Smallholder agriculture in Malawi, Niger, Burkina Faso and Zambia has benefited from the doubling and tripling of maize yields, thanks to a unique acacia known as the “fertilizer tree”, the evidence of which has been presented at a conference in Hague.

And with these findings, agroforestry experts at the conference want decision-makers in Africa to use these findings by spreading them to parts of Africa that are most affected by food shortages and climate change and also find new ways by which the lives of smallholder farmers can be made easier by solving their most pressing problems.

According to Dr. Dennis Darity, Director-General of the World Agroforestry Centre, the integration of these fertilizer trees might be an affordable and easily accessible answer to the production shortages that are currently plaguing Africa’s farms.

He also mentioned that if the target of doubling Africa’s food production capability was to be reached by 2050, then an unconventional approach (such as ‘evergreen agriculture’) will have to be taken up as the continent’s soil has depleted along with farmers having to cope with a changing climate as well.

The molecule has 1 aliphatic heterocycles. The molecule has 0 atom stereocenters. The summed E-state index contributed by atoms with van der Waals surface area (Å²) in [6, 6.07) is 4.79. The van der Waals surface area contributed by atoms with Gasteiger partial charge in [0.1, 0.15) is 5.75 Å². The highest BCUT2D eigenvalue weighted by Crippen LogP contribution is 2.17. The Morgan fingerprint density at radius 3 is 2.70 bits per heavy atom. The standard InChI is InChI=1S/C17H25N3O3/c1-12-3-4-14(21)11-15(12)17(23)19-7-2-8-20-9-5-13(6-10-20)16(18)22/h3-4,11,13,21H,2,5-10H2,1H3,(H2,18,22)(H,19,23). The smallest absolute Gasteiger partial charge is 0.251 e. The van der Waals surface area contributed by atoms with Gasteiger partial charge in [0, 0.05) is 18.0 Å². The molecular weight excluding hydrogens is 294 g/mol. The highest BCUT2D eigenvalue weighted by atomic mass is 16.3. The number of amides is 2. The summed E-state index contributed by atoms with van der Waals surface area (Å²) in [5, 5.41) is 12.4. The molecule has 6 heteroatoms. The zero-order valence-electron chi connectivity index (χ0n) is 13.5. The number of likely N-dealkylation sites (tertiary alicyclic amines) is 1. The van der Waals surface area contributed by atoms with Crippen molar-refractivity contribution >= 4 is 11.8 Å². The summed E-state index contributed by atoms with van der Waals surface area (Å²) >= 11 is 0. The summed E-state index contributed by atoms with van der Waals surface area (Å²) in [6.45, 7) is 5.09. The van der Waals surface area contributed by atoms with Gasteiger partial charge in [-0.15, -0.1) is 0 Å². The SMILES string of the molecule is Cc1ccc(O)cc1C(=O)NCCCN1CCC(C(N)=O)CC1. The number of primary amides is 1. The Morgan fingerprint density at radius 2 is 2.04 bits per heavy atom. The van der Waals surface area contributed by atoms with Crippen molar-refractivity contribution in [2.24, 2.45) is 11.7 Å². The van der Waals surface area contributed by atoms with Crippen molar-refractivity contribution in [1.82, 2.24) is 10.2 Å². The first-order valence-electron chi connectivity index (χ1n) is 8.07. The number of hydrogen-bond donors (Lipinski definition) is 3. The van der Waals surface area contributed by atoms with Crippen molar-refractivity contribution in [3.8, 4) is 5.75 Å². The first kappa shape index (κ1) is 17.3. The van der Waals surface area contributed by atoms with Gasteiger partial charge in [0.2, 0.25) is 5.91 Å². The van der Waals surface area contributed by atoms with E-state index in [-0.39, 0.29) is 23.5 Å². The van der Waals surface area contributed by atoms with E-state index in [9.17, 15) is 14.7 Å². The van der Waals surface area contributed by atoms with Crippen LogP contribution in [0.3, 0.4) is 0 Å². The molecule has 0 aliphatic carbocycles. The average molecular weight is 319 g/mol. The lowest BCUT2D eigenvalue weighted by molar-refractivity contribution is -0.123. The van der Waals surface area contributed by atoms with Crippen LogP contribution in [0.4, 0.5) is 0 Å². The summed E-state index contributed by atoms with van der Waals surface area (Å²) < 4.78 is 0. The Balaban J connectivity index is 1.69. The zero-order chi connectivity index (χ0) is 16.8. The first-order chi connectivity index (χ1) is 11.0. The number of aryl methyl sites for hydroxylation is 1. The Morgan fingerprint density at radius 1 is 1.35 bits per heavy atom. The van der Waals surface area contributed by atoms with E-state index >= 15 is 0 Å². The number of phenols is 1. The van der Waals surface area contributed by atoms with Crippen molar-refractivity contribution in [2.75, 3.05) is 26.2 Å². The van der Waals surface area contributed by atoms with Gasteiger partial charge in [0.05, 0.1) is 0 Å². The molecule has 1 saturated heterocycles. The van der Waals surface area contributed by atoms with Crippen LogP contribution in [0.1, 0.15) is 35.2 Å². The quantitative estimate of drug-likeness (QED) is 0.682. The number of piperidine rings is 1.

Evergreen agriculture has been able to provide crop yields in the aforementioned countries due to the fact that these trees are able to trap nitrogen from the air while being able to replenish the soil by transferring nitrogen through its roots and leaf litter. Not only do these trees add nutrients to the soils but they increase food crop yields and the production of timber, fuel and fodder.

Faidherbia albida is one such example which not only provides cover for several crops to grow but does not compete for food, light or soil during the crop-growing period as it remains dormant during that period. In addition, the leaves and pods of the tree serve as animal fodder, and continue to provide these benefits for almost 70 to 100 years.

And what is remarkable is that farmers in Malawi have increased their crop yields by almost 280 percent using evergreen agriculture, this being a sign of the times ahead, which will use this environmentally-sound farming technology that will be developed further to cater to a wider range of smallholder farming systems in diverse agricultural environments in order to increase crop yields substantially.